Nassim Nicholas Taleb coined the term Black Swan, which are rare outlier events that have an extreme impact. While black swans are in themselves unpredictable, they typically arrive during recessions or economic slowdowns. Why is this?

It's all about the cycle. During periods of high liquidity, money flows into speculative assets. When money is cheap and plentiful, virtually all asset classes rise. However, when liquidity is removed from the financial system, that is when bubbles burst and structural weaknesses are exposed. For example, Bernie Madoff's Ponzi scheme may never have been discovered if not for the redemption requests from his clients that needed cash because of the fallout from the Great Financial Crisis.

In recent weeks, cracks have been forming on the surface where we can see them. Across the pond, UK interest rates spiked after Britain's proposed “mini” budget revealed potential tax cuts during a period of high inflation. The sharp increase in bond rates wreaked havoc on British corporate pension funds revealing that some funds were leveraged as much as seven times! The dramatic move in rates suddenly brought on the risk of margin calls and the forced selling of assets. The Bank of England had to step in by buying billions of bonds while it is also hiking interest rates. This is like battling a fire by using water and gasoline at the same time.

Europe facing historic levels of inflation

While Americans are dealing with inflation that hasn't been seen since the 1970s, Europe is facing an even more difficult situation because of the Russian-Ukraine war. Europe is reliant on Russia for natural gas and other commodities, and this is causing historic inflation.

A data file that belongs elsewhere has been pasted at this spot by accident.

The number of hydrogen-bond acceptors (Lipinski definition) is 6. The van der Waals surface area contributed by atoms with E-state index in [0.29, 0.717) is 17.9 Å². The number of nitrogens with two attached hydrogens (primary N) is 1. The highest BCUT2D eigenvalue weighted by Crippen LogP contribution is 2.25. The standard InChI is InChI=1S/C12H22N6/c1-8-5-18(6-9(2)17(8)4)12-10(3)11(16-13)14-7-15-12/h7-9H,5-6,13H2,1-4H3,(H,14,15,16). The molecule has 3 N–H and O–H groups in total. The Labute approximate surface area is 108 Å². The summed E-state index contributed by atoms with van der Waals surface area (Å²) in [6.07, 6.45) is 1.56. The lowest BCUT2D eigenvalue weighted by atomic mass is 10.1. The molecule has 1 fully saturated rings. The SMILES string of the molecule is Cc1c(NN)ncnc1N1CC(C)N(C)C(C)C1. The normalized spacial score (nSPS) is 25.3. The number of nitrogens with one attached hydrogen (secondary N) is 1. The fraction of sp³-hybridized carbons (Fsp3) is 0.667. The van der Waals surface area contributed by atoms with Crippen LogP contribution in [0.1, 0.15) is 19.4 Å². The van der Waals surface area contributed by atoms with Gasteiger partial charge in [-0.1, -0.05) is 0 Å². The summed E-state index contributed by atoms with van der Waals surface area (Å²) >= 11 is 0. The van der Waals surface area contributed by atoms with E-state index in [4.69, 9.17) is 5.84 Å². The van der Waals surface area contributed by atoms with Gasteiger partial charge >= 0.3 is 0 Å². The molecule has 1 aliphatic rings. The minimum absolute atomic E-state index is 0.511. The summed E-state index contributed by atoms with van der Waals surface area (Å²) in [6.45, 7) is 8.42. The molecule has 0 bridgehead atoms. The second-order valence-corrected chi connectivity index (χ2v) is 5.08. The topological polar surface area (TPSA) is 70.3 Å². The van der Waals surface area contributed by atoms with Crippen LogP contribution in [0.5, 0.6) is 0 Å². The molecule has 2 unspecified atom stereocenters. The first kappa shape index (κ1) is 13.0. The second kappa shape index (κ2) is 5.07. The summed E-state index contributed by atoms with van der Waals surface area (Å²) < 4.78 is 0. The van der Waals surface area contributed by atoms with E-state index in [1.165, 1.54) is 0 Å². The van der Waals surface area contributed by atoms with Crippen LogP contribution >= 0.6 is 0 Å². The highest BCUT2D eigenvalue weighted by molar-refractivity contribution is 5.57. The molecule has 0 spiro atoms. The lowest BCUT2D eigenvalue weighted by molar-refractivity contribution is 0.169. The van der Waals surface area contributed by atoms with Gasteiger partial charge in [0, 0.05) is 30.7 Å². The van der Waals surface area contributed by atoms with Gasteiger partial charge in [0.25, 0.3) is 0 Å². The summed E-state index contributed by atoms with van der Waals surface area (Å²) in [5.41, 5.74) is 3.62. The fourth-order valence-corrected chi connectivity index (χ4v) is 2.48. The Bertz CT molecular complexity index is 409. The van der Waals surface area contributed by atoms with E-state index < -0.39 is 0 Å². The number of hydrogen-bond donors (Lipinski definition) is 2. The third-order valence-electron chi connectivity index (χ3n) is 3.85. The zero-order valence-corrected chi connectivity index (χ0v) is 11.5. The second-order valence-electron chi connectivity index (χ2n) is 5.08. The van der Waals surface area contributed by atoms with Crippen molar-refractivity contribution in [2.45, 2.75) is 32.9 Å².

European PPI (producer price index) recently hit 43.3 percent, the highest ever on record. Energy prices are up 117 percent. On the consumer side, CPI is up over 10 percent. With a cold winter ahead, household budgets are going to be greatly affected throughout Europe.
These factors are negatively impacting corporate profit margins and consumer spending. For the last three months, European retail sales have fallen year-over-year.  The recession will likely be deeper in Europe than in the US unless there is a peaceful resolution to the war, which is unlikely at this point.

How does this affect US markets and our investments? Many of our leading technology firms like Google, Microsoft, Facebook, and Apple derive a substantial portion of revenues from Europe. This will be a stiff headwind for earnings in the quarters ahead.

The global economy is facing an economic slowdown in the face of high inflation. In past cycles, markets could rely on central banks to provide liquidity to fight off a bear market; however, this time their hands are tied as they hike rates in a desperate attempt to bring down inflation. Despite the pullback in stocks, risks are still high.

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